groups in their interactions is necessary and French language is one of them.
Nigeria is an Anglophone country surrounded by French speaking
nations such as; Niger in the north, Chad in the north-east, Cameroon in
east, Republique du Benin in the West and then the Atlantic ocean
in the south. “So Nigeria can be described as a “Linguistic Island” surrounded
by “French sees” (Offorma, 2009:13. To her there is need for neighbours to live
harmonious with one another and this will be effective if the parties have a
common medium of communication. She opines that “the co-existence
of Nigeria and these countries revolves around economic, political, social and
cultural exchanges “ (Offorma, 2009:!3).
Ogah (1984) opined that after the independence, the new African nations reacted
swiftly against this state of isolation of African Nations from
their neighbours because of the differences in their languages. The West
African countries led the movement of technical co-operation African nations,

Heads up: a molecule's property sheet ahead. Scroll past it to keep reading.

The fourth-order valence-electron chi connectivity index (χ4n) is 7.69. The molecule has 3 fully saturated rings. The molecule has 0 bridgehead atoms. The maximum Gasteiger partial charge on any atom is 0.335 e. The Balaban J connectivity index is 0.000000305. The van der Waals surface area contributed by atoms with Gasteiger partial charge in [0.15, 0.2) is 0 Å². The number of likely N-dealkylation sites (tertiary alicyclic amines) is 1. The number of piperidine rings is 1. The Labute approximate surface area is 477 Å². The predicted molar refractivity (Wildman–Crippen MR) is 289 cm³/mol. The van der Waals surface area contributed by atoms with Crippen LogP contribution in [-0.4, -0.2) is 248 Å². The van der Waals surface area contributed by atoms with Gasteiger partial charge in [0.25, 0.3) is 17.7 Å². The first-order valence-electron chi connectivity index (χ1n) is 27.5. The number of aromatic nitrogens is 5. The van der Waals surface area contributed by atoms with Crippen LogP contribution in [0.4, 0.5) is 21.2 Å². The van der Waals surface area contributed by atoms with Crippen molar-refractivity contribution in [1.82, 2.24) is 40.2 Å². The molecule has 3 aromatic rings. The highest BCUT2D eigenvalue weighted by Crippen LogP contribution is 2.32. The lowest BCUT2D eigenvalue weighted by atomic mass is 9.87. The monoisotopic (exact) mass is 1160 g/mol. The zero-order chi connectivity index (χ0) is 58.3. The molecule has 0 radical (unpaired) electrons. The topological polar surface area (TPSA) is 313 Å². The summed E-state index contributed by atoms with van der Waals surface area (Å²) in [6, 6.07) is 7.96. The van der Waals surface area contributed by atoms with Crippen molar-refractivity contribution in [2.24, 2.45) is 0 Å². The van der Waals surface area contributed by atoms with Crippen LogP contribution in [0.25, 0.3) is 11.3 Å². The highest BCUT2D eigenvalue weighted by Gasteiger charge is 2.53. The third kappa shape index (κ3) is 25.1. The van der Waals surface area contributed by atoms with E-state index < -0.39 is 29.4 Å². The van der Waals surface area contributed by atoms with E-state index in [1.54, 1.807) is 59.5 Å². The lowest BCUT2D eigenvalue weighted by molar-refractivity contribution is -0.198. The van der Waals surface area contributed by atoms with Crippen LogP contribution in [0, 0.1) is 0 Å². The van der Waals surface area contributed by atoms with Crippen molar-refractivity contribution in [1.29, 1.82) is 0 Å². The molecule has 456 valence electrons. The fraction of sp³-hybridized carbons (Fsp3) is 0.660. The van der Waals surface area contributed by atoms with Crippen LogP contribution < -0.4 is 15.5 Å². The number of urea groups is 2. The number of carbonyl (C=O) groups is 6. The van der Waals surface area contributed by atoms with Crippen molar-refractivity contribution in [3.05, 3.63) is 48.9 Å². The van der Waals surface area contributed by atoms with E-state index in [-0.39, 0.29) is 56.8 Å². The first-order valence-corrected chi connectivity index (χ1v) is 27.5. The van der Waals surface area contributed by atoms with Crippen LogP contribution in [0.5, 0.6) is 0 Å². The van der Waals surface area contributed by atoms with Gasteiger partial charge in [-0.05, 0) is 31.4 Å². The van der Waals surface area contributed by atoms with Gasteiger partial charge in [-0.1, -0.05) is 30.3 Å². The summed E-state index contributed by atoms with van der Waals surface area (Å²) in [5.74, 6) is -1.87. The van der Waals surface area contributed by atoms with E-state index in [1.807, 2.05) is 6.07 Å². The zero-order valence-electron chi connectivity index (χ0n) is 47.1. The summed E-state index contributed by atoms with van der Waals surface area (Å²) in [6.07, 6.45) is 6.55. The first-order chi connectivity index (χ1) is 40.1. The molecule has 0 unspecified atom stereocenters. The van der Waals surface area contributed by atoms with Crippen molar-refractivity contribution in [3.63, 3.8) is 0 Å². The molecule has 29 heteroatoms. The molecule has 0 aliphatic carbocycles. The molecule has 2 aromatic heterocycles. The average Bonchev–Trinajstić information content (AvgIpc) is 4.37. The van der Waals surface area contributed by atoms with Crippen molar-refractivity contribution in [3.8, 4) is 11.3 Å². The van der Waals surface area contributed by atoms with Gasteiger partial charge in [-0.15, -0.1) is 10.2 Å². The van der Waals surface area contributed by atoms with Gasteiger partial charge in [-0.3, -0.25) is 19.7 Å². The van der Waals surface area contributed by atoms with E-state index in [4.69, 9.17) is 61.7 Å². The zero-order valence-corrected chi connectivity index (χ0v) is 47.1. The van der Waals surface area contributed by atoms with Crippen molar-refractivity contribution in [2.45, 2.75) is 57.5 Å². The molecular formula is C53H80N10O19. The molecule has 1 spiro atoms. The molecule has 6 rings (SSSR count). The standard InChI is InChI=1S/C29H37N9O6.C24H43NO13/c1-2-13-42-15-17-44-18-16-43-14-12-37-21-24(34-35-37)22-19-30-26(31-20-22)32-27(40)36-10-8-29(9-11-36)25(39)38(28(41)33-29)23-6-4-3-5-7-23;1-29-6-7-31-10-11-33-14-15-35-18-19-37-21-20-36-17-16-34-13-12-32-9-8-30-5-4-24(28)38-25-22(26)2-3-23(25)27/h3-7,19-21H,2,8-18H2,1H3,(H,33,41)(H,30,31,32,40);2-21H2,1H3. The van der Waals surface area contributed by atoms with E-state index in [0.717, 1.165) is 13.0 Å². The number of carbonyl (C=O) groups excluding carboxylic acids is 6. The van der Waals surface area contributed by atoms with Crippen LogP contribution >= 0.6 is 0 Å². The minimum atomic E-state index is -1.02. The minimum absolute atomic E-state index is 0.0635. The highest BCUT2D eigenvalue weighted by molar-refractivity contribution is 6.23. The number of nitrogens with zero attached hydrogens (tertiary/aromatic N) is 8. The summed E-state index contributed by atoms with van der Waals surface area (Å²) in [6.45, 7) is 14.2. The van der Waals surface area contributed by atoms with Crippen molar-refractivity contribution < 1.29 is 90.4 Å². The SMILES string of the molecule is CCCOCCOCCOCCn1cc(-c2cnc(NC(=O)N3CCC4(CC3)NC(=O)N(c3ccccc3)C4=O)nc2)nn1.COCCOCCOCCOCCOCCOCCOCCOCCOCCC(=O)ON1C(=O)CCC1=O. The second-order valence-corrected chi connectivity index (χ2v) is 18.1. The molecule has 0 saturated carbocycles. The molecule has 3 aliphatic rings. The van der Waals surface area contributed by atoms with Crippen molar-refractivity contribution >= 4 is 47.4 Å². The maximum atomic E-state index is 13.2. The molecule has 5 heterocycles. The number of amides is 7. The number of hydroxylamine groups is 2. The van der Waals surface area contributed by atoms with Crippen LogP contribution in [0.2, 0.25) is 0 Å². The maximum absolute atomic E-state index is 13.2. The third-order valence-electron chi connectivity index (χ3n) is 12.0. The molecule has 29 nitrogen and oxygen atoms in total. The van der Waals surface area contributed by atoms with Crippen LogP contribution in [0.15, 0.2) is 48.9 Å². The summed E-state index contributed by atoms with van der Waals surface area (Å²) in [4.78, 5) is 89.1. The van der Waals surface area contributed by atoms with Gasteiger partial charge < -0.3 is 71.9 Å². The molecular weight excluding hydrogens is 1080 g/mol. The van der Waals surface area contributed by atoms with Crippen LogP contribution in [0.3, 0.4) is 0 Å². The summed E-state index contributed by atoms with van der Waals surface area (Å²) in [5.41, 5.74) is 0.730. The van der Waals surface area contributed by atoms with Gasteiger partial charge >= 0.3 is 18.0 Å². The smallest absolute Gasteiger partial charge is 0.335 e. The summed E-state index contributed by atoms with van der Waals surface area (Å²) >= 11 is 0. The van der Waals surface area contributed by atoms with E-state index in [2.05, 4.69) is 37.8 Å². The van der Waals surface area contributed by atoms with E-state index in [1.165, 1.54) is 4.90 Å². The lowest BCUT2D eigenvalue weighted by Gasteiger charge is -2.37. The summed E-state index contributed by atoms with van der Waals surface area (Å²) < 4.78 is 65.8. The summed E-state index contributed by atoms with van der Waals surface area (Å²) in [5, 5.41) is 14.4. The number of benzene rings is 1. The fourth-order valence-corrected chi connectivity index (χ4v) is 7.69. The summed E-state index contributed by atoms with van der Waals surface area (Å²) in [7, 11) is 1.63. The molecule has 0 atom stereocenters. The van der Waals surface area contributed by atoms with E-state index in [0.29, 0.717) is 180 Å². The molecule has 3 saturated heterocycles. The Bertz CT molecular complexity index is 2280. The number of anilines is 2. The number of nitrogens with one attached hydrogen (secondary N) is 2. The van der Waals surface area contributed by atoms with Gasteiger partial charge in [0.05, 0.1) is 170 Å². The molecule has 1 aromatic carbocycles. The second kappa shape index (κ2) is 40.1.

the objective of which was to break the language barrier and within a few
years, they were joined by the East African countries. In 1963, the
Organization of African Unity (UAU) now African Union (AU) officially approved
a policy in Addis Ababa which advocated French-English bilingualism for all
Offorma (2009) expatiated on this by saying that “the Addis-Ababa
conference on Education and the Yaounde Conference of 1961 recommended that
Anglophone African introduced French language as a mandatory subject in
her school system and Francophone African introduced English as the
second European language as a means of communication and
understanding between the people of these two linguistics sectors”. That was